Northern Softwood Kraft Pulp (Grand Prairie®) fibers were dispersed in water and collected on a Fourdrinier wire using a deckle box. The fibers were dewatered and dried. The resulting paper handsheets had good uniformity and a basis weight of 37 g/m2. Ten (10) g of Airvol 540 (Air Products, Inc.) (degree of hydrolysis of approximately 88%) were added to 490 grams of deionized water in a clean 1000 mL beaker and heated gradually with stirring to 95° C. and held for 20 minutes. The solution was cooled, and 1N H2SO4 was used to bring the pH to 2.0. (Approximately 1.65 mL butanal (as received from Aldrich chemical) were added.) The beaker was covered and the mixture was stirred for 22 hours at 21-23° C. The solution had a cloud point lower than ambient temperature. The polymer was collected and dissolved in slightly acidified dimethylsulfoxide (DMSO) at 60° C., then was cooled. This solution was sprayed onto the hand-made paper. The sample was dried in a convection oven at 60° C. to constant weight. The amount of polymer added was 13% based on the weight of the dry untreated paper. In-use and disposal tensiles were 46 g/in. and 8 g/in., respectively.
Northern Softwood Kraft Pulp (Grand Prairie®) fibers were dispersed in water and collected on a Fourdrinier wire using a deckle box. The fibers were dewatered and dried. The resulting paper handsheets had good uniformity and a basis weight of 37 grams/m2. Each polymer described in Tables 1 and 2 below was obtained from the commercial source shown, and dissolved in water to give a 2 w/w% solution. Each solution was sprayed onto the hand-made paper. The samples were dried to constant weight at 60° C. in a convection oven. The amount of polymer added to the paper, based on the weight of the dry untreated paper is shown (ranging from 6-9%).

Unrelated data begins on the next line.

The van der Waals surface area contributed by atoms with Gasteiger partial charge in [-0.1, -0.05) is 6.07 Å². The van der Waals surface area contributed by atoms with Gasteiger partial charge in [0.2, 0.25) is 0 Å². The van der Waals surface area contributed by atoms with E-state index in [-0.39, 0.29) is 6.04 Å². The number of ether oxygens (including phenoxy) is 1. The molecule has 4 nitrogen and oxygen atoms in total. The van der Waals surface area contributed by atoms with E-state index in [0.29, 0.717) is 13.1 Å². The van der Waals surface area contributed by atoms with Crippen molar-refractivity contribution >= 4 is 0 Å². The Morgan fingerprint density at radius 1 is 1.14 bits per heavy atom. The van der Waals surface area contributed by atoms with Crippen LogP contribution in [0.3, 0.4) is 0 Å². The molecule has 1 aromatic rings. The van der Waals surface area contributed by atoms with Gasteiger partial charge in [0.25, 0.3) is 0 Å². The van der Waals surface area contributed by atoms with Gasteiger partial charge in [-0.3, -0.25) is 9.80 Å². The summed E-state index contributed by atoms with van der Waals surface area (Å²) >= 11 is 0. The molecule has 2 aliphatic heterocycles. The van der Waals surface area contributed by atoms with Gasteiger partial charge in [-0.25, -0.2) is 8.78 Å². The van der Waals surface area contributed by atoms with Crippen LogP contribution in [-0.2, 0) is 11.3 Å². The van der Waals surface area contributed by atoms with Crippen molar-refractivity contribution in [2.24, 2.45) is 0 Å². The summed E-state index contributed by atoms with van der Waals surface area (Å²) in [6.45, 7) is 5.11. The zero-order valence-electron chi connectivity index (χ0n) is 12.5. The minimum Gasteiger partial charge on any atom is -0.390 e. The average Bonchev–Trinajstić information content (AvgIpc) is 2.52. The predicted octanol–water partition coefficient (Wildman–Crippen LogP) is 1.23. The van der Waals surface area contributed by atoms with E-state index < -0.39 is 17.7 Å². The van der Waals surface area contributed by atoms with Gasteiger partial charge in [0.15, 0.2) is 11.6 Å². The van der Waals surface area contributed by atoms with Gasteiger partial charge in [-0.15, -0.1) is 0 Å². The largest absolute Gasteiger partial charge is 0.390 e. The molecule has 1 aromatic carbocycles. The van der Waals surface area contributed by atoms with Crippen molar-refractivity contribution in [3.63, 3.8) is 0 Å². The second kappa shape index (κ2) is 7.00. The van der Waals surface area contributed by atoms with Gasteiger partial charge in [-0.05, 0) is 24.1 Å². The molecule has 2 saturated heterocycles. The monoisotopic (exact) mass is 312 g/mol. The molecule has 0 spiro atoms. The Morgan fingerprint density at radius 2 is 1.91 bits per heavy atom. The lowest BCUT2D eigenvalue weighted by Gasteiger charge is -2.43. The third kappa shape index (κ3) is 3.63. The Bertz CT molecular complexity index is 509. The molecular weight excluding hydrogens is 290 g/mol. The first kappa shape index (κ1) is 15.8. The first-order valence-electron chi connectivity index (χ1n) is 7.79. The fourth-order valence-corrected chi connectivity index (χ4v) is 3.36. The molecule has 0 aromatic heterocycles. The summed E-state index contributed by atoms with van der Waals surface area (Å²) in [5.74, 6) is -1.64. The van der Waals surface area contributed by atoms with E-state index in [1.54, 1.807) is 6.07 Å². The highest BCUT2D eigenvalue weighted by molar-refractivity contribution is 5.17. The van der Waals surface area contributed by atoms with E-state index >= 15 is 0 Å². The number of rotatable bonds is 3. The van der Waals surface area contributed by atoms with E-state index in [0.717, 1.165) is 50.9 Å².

Polymers shown in Comparative Examples B through F
Polymer Chemistry Innovations,
Aqualon Co. Wilmington, DE
Scientific Polymer Products
Air Products, Allentown, PA
PVOH 78 15267
Air Products, Allentown, PA
Attributes of and results from Comparative Examples B through F
Clearly, these polymers do not provide the combined in-use and disposal tensiles that are obtained with the fibrous structures of the present invention.
While particular embodiments of the present invention have been illustrated and described, it would be obvious to those skilled in the art that various other changes and modifications can be made without departing from the spirit and scope of the invention. It is therefore intended to cover in the appended claims all such changes and modifications that are within the scope of this invention.
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|U.S. Classification||604/364, 604/375|
|International Classification||A61F13/511, D21H17/66, C08F20/56, D21H17/36, C08F8/00, A61F13/15, D21H17/37, D21H27/00, A61L15/62, D06M15/333, A61L15/24, D21H21/20, A61F13/551|
|Cooperative Classification||Y10T428/31743, Y10T442/2492, Y10S428/913, A61L15/62, A61L15/24, D21H17/36, D21H17/66, D21H17/37, D21H21/20|
|European Classification||A61L15/24, D21H21/20, A61L15/62|
|Dec 28, 2005||FPAY||Fee payment|
Year of fee payment: 4
|Jan 22, 2010||FPAY||Fee payment|
Year of fee payment: 8
|Jan 28, 2014||FPAY||Fee payment|
Year of fee payment: 12